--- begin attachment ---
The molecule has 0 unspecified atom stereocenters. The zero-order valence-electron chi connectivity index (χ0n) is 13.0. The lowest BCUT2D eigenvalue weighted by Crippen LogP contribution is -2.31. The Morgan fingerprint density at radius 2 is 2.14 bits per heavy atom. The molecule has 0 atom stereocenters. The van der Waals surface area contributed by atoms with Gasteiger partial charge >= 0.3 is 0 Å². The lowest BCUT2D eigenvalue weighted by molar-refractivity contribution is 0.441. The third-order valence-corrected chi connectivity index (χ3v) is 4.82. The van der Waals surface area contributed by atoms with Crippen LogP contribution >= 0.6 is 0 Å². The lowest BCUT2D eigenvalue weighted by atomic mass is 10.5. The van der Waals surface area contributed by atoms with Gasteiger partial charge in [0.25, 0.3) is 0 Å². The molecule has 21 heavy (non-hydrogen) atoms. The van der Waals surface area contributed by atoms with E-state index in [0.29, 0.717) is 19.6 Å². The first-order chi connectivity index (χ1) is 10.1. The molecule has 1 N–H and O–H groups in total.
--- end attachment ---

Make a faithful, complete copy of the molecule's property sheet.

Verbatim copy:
The molecule has 0 unspecified atom stereocenters. The zero-order valence-electron chi connectivity index (χ0n) is 13.0. The lowest BCUT2D eigenvalue weighted by Crippen LogP contribution is -2.31. The Morgan fingerprint density at radius 2 is 2.14 bits per heavy atom. The molecule has 0 atom stereocenters. The van der Waals surface area contributed by atoms with Gasteiger partial charge >= 0.3 is 0 Å². The lowest BCUT2D eigenvalue weighted by molar-refractivity contribution is 0.441. The third-order valence-corrected chi connectivity index (χ3v) is 4.82. The van der Waals surface area contributed by atoms with Crippen LogP contribution >= 0.6 is 0 Å². The lowest BCUT2D eigenvalue weighted by atomic mass is 10.5. The van der Waals surface area contributed by atoms with Gasteiger partial charge in [0.25, 0.3) is 0 Å². The molecule has 21 heavy (non-hydrogen) atoms. The van der Waals surface area contributed by atoms with E-state index in [0.29, 0.717) is 19.6 Å². The first-order chi connectivity index (χ1) is 10.1. The molecule has 1 N–H and O–H groups in total.